The foundations of modern astronomy were laid largely by amateurs. Nicolaus Copernicus, who in 1543 moved the Earth from the center of the universe and put the Sun there instead (thus replacing a dead-end mistake with an open-ended mistake, one that encouraged the raising of new questions), was a Renaissance man, adept at many things, but only a sometime astronomer. Johannes Kepler, who discovered that planets orbit in ellipses rather than circles, made a living mainly by casting horoscopes, teaching grade school, and scrounging royal commissions to support the publication of his books. Edmond Halley, after whom the comet is named, was an amateur whose accomplishments— among them a year spent observing from St. Helena, a South Atlantic island so remote that Napoléon Bonaparte was sent there to serve out his second and terminal exile—got him named Astronomer Royal.
Even in the 20th century, while they were being eclipsed by the burgeoning professional class, amateurs continued to make valuable contributions to astronomical research. Arthur Stanley Williams, a lawyer, charted the differential rotation of Jupiter’s clouds and created the system of Jovian nomenclature used in Jupiter studies ever since. Milton Humason, a former watermelon farmer who worked as a muleteer at Mount Wilson, teamed up with the astronomer Edwin Hubble to chart the size and expansion rate of the universe.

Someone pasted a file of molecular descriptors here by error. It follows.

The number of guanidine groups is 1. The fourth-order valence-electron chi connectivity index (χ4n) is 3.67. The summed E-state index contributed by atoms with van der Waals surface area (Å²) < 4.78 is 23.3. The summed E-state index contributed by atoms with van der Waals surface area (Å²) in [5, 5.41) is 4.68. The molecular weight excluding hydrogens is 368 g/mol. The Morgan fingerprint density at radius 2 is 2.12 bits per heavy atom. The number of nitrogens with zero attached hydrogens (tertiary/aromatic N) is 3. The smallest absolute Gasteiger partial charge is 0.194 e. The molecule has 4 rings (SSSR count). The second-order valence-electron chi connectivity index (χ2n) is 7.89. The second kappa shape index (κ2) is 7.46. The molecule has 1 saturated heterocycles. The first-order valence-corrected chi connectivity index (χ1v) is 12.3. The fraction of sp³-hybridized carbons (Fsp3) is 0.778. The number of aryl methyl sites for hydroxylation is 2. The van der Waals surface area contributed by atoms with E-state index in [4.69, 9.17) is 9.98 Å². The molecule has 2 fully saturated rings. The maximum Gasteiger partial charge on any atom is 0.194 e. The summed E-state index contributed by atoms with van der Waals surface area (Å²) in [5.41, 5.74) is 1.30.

The solar research conducted by the industrial engineer Robert McMath, at an observatory he built in the rear garden of his home in Detroit, so impressed astronomers that he was named to the National Academy of Sciences, served as president of the American Astronomical Society, a professional organization, and helped plan Kitt Peak National Observatory in Arizona, where the world’s largest solar telescope was named in his honor.
Why were the amateurs, having played such important roles in astronomy, eventually overshadowed by the professionals? Because astronomy, like all the sciences, is young—less than 400 years old, as a going concern—and somebody had to get it going. Its instigators could not very well hold degrees in fields that didn’t yet exist. Instead, they had to be either professionals in some related field, such as mathematics, or amateurs doing astronomy for the love of it. What counted was competence, not credentials.
Amateurs, however, were back on the playing field by about 1980. A century of professional research had greatly increased the range of observational astronomy, creating more places at the table than there were professionals to fill them. Meanwhile, the ranks of amateur astronomy had grown, too, along with the ability of the best amateurs to take on professional projects and also to pursue innovative research. “There will always remain a division of labor between professionals and amateurs,” wrote the historian of science John Lankford in 1988, but “it may be more difficult to tell the two groups apart in the future.”
The amateur astronomy revolution was incited by three technological innovations—the Dobsonian telescope, CCD light-sensing devices and the Internet. Dobsonians are reflecting telescopes constructed from cheap materials. They were invented by John Dobson, a populist proselytizer who championed the view that the worth of telescopes should be measured by the number of people who get to look through them.